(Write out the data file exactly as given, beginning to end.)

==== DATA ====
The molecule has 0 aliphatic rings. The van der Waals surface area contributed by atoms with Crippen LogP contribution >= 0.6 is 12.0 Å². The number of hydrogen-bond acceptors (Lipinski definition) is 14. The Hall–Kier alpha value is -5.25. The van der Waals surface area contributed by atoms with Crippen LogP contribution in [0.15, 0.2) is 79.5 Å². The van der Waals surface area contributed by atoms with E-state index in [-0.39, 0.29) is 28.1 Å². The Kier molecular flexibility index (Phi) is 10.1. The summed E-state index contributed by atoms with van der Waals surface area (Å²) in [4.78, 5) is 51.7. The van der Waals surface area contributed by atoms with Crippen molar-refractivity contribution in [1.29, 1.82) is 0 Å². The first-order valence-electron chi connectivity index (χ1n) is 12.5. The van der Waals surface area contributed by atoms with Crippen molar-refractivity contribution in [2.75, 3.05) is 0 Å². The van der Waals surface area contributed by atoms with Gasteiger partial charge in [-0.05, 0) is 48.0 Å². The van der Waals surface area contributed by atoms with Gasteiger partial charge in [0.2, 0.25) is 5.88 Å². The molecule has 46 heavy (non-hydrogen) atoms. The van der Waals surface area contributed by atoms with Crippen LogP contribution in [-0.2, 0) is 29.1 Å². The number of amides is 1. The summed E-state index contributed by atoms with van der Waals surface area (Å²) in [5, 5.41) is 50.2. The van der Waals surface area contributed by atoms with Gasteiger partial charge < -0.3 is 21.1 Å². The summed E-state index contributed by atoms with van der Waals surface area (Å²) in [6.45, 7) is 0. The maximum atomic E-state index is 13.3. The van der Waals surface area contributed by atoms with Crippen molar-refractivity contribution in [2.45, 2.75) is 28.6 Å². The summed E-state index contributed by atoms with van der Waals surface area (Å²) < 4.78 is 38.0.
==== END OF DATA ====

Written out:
The molecule has 0 aliphatic rings. The van der Waals surface area contributed by atoms with Crippen LogP contribution >= 0.6 is 12.0 Å². The number of hydrogen-bond acceptors (Lipinski definition) is 14. The Hall–Kier alpha value is -5.25. The van der Waals surface area contributed by atoms with Crippen LogP contribution in [0.15, 0.2) is 79.5 Å². The van der Waals surface area contributed by atoms with E-state index in [-0.39, 0.29) is 28.1 Å². The Kier molecular flexibility index (Phi) is 10.1. The summed E-state index contributed by atoms with van der Waals surface area (Å²) in [4.78, 5) is 51.7. The van der Waals surface area contributed by atoms with Crippen molar-refractivity contribution in [1.29, 1.82) is 0 Å². The first-order valence-electron chi connectivity index (χ1n) is 12.5. The van der Waals surface area contributed by atoms with Crippen molar-refractivity contribution in [2.75, 3.05) is 0 Å². The van der Waals surface area contributed by atoms with Gasteiger partial charge in [-0.05, 0) is 48.0 Å². The van der Waals surface area contributed by atoms with Gasteiger partial charge in [0.2, 0.25) is 5.88 Å². The molecule has 46 heavy (non-hydrogen) atoms. The van der Waals surface area contributed by atoms with Crippen LogP contribution in [-0.2, 0) is 29.1 Å². The number of amides is 1. The summed E-state index contributed by atoms with van der Waals surface area (Å²) in [5, 5.41) is 50.2. The van der Waals surface area contributed by atoms with Gasteiger partial charge < -0.3 is 21.1 Å². The summed E-state index contributed by atoms with van der Waals surface area (Å²) in [6.45, 7) is 0. The maximum atomic E-state index is 13.3. The van der Waals surface area contributed by atoms with Crippen molar-refractivity contribution in [2.45, 2.75) is 28.6 Å². The summed E-state index contributed by atoms with van der Waals surface area (Å²) < 4.78 is 38.0.